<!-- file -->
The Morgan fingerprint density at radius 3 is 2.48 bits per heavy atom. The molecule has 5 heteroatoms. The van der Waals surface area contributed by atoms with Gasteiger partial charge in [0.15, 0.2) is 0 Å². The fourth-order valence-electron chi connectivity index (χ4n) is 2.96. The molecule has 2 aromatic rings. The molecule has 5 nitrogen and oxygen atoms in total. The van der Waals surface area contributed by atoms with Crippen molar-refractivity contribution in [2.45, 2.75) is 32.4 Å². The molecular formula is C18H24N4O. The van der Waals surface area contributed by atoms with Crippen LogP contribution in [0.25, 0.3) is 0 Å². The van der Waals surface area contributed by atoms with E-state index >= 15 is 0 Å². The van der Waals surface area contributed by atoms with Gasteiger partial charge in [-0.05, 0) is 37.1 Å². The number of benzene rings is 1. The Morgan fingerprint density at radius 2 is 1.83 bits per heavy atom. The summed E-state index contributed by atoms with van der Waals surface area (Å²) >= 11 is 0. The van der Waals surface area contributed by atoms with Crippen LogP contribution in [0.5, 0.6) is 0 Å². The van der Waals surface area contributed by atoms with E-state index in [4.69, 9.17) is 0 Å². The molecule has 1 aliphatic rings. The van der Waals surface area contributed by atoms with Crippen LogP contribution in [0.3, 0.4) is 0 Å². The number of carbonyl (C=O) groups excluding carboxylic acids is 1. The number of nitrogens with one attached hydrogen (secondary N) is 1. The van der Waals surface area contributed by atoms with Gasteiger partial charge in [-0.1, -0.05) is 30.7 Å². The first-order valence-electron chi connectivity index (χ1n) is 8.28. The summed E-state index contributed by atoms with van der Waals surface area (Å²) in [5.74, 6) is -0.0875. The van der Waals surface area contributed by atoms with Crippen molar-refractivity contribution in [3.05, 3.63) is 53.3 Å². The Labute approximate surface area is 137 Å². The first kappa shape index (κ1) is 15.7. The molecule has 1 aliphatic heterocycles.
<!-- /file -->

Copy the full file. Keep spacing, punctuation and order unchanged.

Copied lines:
The Morgan fingerprint density at radius 3 is 2.48 bits per heavy atom. The molecule has 5 heteroatoms. The van der Waals surface area contributed by atoms with Gasteiger partial charge in [0.15, 0.2) is 0 Å². The fourth-order valence-electron chi connectivity index (χ4n) is 2.96. The molecule has 2 aromatic rings. The molecule has 5 nitrogen and oxygen atoms in total. The van der Waals surface area contributed by atoms with Crippen molar-refractivity contribution in [2.45, 2.75) is 32.4 Å². The molecular formula is C18H24N4O. The van der Waals surface area contributed by atoms with Crippen LogP contribution in [0.25, 0.3) is 0 Å². The van der Waals surface area contributed by atoms with E-state index >= 15 is 0 Å². The van der Waals surface area contributed by atoms with Gasteiger partial charge in [-0.05, 0) is 37.1 Å². The number of benzene rings is 1. The Morgan fingerprint density at radius 2 is 1.83 bits per heavy atom. The summed E-state index contributed by atoms with van der Waals surface area (Å²) >= 11 is 0. The van der Waals surface area contributed by atoms with Crippen LogP contribution in [0.5, 0.6) is 0 Å². The van der Waals surface area contributed by atoms with E-state index in [4.69, 9.17) is 0 Å². The molecule has 1 aliphatic rings. The van der Waals surface area contributed by atoms with Crippen LogP contribution in [0.3, 0.4) is 0 Å². The number of carbonyl (C=O) groups excluding carboxylic acids is 1. The number of nitrogens with one attached hydrogen (secondary N) is 1. The van der Waals surface area contributed by atoms with Gasteiger partial charge in [-0.1, -0.05) is 30.7 Å². The first-order valence-electron chi connectivity index (χ1n) is 8.28. The summed E-state index contributed by atoms with van der Waals surface area (Å²) in [5.74, 6) is -0.0875. The van der Waals surface area contributed by atoms with Crippen molar-refractivity contribution in [3.05, 3.63) is 53.3 Å². The Labute approximate surface area is 137 Å². The first kappa shape index (κ1) is 15.7. The molecule has 1 aliphatic heterocycles.